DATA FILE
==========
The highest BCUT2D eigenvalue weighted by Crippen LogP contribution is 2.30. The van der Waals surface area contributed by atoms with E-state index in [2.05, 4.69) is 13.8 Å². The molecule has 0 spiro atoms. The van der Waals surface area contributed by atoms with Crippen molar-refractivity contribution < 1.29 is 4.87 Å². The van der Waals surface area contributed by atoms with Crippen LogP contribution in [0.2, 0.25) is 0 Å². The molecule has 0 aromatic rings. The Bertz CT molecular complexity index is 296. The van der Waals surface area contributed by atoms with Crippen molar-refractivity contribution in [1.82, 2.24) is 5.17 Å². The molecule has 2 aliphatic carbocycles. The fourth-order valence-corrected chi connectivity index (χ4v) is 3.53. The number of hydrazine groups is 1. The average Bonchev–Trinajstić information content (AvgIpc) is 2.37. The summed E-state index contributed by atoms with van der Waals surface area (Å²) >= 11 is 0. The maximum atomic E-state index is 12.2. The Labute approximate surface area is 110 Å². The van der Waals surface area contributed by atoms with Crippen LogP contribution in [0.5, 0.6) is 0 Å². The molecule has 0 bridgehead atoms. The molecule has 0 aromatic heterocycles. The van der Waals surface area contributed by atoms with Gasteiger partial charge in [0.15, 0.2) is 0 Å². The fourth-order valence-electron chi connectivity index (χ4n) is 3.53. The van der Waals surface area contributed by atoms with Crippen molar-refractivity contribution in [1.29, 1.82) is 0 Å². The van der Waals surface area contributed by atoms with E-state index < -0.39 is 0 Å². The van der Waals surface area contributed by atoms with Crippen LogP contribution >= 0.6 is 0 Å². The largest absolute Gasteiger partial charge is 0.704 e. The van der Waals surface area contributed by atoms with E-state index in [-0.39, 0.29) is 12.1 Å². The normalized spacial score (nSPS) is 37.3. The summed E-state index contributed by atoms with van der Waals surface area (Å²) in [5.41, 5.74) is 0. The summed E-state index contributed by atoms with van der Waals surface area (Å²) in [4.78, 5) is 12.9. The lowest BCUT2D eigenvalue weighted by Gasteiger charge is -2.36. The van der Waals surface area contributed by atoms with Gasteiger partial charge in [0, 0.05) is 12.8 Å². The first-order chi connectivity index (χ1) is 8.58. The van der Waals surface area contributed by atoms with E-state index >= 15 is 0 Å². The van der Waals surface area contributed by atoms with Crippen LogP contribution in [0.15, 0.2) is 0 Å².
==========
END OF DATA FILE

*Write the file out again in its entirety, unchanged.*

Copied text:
The highest BCUT2D eigenvalue weighted by Crippen LogP contribution is 2.30. The van der Waals surface area contributed by atoms with E-state index in [2.05, 4.69) is 13.8 Å². The molecule has 0 spiro atoms. The van der Waals surface area contributed by atoms with Crippen molar-refractivity contribution < 1.29 is 4.87 Å². The van der Waals surface area contributed by atoms with Crippen LogP contribution in [0.2, 0.25) is 0 Å². The molecule has 0 aromatic rings. The Bertz CT molecular complexity index is 296. The van der Waals surface area contributed by atoms with Crippen molar-refractivity contribution in [1.82, 2.24) is 5.17 Å². The molecule has 2 aliphatic carbocycles. The fourth-order valence-corrected chi connectivity index (χ4v) is 3.53. The number of hydrazine groups is 1. The average Bonchev–Trinajstić information content (AvgIpc) is 2.37. The summed E-state index contributed by atoms with van der Waals surface area (Å²) >= 11 is 0. The maximum atomic E-state index is 12.2. The Labute approximate surface area is 110 Å². The van der Waals surface area contributed by atoms with Crippen LogP contribution in [0.5, 0.6) is 0 Å². The molecule has 0 bridgehead atoms. The molecule has 0 aromatic heterocycles. The van der Waals surface area contributed by atoms with Gasteiger partial charge in [0.15, 0.2) is 0 Å². The fourth-order valence-electron chi connectivity index (χ4n) is 3.53. The van der Waals surface area contributed by atoms with Crippen molar-refractivity contribution in [1.29, 1.82) is 0 Å². The van der Waals surface area contributed by atoms with E-state index < -0.39 is 0 Å². The van der Waals surface area contributed by atoms with Crippen LogP contribution >= 0.6 is 0 Å². The largest absolute Gasteiger partial charge is 0.704 e. The van der Waals surface area contributed by atoms with E-state index in [-0.39, 0.29) is 12.1 Å². The normalized spacial score (nSPS) is 37.3. The summed E-state index contributed by atoms with van der Waals surface area (Å²) in [5.41, 5.74) is 0. The summed E-state index contributed by atoms with van der Waals surface area (Å²) in [4.78, 5) is 12.9. The lowest BCUT2D eigenvalue weighted by Gasteiger charge is -2.36. The van der Waals surface area contributed by atoms with Gasteiger partial charge in [0, 0.05) is 12.8 Å². The first-order chi connectivity index (χ1) is 8.58. The van der Waals surface area contributed by atoms with E-state index >= 15 is 0 Å². The van der Waals surface area contributed by atoms with Crippen LogP contribution in [0.15, 0.2) is 0 Å².